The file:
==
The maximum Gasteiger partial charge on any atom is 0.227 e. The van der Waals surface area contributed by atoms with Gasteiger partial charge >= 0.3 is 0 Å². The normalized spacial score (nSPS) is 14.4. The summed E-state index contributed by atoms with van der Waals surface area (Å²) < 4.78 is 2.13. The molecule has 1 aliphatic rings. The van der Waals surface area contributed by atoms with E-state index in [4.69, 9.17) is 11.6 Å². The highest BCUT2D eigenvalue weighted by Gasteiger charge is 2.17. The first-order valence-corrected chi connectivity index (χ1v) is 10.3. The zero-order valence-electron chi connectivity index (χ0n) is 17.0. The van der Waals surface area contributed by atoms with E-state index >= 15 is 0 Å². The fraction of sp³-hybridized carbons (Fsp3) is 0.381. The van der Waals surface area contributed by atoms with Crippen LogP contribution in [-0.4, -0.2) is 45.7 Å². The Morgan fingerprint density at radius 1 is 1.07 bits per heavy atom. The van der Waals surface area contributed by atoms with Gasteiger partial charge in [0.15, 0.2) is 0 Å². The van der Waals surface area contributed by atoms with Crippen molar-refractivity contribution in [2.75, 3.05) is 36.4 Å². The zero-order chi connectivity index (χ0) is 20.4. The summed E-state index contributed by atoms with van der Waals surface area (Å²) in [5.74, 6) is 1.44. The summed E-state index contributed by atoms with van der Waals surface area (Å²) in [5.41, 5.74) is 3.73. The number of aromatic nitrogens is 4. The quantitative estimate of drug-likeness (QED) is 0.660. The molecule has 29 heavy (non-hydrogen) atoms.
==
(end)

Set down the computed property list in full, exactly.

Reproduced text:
The maximum Gasteiger partial charge on any atom is 0.227 e. The van der Waals surface area contributed by atoms with Gasteiger partial charge >= 0.3 is 0 Å². The normalized spacial score (nSPS) is 14.4. The summed E-state index contributed by atoms with van der Waals surface area (Å²) < 4.78 is 2.13. The molecule has 1 aliphatic rings. The van der Waals surface area contributed by atoms with E-state index in [4.69, 9.17) is 11.6 Å². The highest BCUT2D eigenvalue weighted by Gasteiger charge is 2.17. The first-order valence-corrected chi connectivity index (χ1v) is 10.3. The zero-order valence-electron chi connectivity index (χ0n) is 17.0. The van der Waals surface area contributed by atoms with E-state index >= 15 is 0 Å². The fraction of sp³-hybridized carbons (Fsp3) is 0.381. The van der Waals surface area contributed by atoms with Crippen LogP contribution in [-0.4, -0.2) is 45.7 Å². The Morgan fingerprint density at radius 1 is 1.07 bits per heavy atom. The van der Waals surface area contributed by atoms with Gasteiger partial charge in [0.15, 0.2) is 0 Å². The van der Waals surface area contributed by atoms with Crippen molar-refractivity contribution in [2.75, 3.05) is 36.4 Å². The zero-order chi connectivity index (χ0) is 20.4. The summed E-state index contributed by atoms with van der Waals surface area (Å²) in [5.74, 6) is 1.44. The summed E-state index contributed by atoms with van der Waals surface area (Å²) in [5.41, 5.74) is 3.73. The number of aromatic nitrogens is 4. The quantitative estimate of drug-likeness (QED) is 0.660. The molecule has 29 heavy (non-hydrogen) atoms.